The company was established in 1935 under the name Fuji Tsūshinki Seizō (富士通信機製造, Fuji Telecommunications Equipment Manufacturing), a spinoff of the Fuji Electric company, this in turn being a joint venture between the Furukawa mining company and German conglomerate Siemens. Despite its connections to the Furukawa zaibatsu, Fujitsu escaped the Allied occupation of Japan mostly unscathed.
By 1954 Fujitsu had rolled out Japan's first computer, the FACOM 100, and 7 years later its transistorized big brother FACOM 222 joined the fray. In 1967, the company's name was officially changed to the contraction Fujitsu (富士通).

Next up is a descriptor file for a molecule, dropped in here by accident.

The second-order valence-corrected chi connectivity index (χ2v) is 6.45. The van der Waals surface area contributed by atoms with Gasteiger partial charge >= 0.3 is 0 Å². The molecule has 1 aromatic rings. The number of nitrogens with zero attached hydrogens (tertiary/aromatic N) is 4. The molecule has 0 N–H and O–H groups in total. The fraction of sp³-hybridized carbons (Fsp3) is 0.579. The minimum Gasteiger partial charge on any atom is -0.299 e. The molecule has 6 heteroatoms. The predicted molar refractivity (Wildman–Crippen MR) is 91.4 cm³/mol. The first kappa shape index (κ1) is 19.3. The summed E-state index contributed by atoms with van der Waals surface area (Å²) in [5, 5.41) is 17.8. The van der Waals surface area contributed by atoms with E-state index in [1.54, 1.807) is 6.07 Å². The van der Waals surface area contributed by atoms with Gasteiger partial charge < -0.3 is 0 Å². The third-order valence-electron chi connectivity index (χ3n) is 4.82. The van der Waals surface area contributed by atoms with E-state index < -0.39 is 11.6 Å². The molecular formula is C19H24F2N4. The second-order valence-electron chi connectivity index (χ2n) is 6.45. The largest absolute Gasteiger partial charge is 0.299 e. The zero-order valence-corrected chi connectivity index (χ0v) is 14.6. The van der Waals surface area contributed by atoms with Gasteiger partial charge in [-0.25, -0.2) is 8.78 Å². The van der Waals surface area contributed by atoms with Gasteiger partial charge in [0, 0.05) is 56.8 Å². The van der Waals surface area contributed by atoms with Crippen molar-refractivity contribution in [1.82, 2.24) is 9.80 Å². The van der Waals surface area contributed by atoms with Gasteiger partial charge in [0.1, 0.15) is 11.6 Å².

Today Fujitsu, the communications spinoff of the electric spinoff of a mining company, employs some 200,000 people and has another 500 subsidiary companies itself. The active partnership has been revived in the form of Fujitsu-Siemens (est. 1999), Europe's largest IT supplier owned 50/50 by Fujitsu and Siemens. Internationally, Fujitsu considers IBM to be its main competition. Its historical domestic rival is NEC. Major acquistions include UK-based ICL and US-based Amdahl.